Kapalama container yard development. The projection for container
yard requirements in the Oahu Commercial Harbors 2020 Master Plan,
based on economic forecasts, reflects a shortage of 85 to 100 acres
of container yard area in 20 years. Container yard expansion is
an absolute necessity to support Hawaii’s economic growth.
Hilo dedicated cruise ship pier (new). Presently, cargo and passenger
vessels use the same facility, creating safety and capacity concerns
in both segments of our industry. With the expected growth in both
industries, it is essential to separate cargo activity from passenger
Kahului cruise ship terminal. American Hawaii Cruises has announced
that it will permanently home port the SS Independence on Maui this
year. Temporary facility improvements are being planned for the
short term. However, the need to separate passenger cruise ship
business from cargo activity, similar to Hilo, applies here as well.
The Kahului cruise ship terminal project will segregate these activities,
and provide for the anticipated growth of the cruise ship business
The maritime industry has stepped forward in strong support of four
legislative initiatives that would help accomplish the above projects.
The first and most significant initiative is legislation that would
establish a water dependency criterion for maritime lands. The intent
is to identify and preserve for maritime use those lands required for
activities that are dependent on being adjacent to water to be accomplished.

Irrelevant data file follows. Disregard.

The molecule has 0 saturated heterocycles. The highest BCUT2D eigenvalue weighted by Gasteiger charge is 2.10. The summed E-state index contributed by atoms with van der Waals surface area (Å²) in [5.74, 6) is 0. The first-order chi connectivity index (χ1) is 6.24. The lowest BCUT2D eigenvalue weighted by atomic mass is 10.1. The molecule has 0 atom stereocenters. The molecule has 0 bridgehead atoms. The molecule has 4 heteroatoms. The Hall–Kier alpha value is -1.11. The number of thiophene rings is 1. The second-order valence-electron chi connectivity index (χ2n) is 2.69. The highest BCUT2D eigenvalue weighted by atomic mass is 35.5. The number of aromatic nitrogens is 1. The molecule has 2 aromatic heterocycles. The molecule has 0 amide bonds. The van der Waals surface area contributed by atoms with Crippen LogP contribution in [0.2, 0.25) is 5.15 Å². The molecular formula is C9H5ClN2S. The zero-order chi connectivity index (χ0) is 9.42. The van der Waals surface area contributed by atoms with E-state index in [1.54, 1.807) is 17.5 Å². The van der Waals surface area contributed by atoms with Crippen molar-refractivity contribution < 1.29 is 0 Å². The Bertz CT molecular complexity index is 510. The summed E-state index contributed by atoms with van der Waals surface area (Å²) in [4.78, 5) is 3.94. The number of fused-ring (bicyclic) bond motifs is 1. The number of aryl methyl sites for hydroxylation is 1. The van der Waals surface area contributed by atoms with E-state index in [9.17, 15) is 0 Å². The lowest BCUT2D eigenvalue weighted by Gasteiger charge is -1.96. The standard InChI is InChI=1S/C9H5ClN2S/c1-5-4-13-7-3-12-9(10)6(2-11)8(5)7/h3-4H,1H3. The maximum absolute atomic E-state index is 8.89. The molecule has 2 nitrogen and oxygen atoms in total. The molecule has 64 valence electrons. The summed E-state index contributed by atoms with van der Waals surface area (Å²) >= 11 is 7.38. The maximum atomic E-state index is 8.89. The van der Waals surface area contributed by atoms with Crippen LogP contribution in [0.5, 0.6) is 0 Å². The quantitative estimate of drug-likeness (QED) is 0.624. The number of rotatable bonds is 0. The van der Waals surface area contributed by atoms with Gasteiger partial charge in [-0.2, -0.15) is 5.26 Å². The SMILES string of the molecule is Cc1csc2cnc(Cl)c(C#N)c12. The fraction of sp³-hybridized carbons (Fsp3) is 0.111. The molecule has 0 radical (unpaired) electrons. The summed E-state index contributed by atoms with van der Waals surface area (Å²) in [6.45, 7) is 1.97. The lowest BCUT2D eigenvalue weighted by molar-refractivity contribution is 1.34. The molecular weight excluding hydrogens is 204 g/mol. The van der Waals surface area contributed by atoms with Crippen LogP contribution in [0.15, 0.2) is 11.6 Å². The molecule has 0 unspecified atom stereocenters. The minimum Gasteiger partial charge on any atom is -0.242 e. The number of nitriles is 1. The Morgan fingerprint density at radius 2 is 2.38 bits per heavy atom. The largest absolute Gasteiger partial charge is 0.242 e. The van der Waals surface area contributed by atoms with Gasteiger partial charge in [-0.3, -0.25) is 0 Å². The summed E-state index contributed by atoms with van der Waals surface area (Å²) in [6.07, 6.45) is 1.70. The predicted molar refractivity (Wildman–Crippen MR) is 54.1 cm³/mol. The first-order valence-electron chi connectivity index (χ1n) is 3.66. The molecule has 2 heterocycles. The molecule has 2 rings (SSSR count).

The second initiative is a proposal to allocate the majority of the
tax revenue stream on future domestic cruise ships placed in service
for the first time to finance necessary passenger ship facilities around
the state over the next nine years.
The third initiative will allow cost reimbursement to private developers
of maritime facilities on state land over time, through rebate of fees
and lease rents.
Lastly, the maritime industry supports the initiative of the Department
of Land and Natural Resources and the Department of Transportation to
have broader authority over harbor back-up lands. This would allow non-maritime
ancillary or supportive uses on harbor back-up lands that have a public
benefit and would generate a fair return to the state landholder. New
revenues so generated could then be used for further harbor improvements.
The Maritime Committee is actively involved with our state and local
leaders, helping to provide information and assistance as our lawmakers
and administrators work to improve our harbor facilities and capabilities.
It’s an exciting challenge at a pivotal time in our statewide maritime
Kraig Kennedy, executive vice president of McCabe Hamilton &
Renny Co., Ltd., is the current chairman of the Chamber of Commerce
of Hawaii Maritime Committee.
Hawaii’s ship repair industry: Better times on the horizon
by Mele Pochereva
After nearly a decade of economic stagnation and a severe cutback in
Navy repair contracts several years ago, Hawaii’s ship repair industry
sees better times ahead. A huge jump in private sector contracts for
Navy repair work this fiscal year is part of the reason for optimism,
but the recent two-week dry-docking of American Hawaii Cruises’ SS Independence
at Pearl Harbor Naval Shipyard may open new doors of opportunity that
lead to long-term growth for Hawaii shipyards.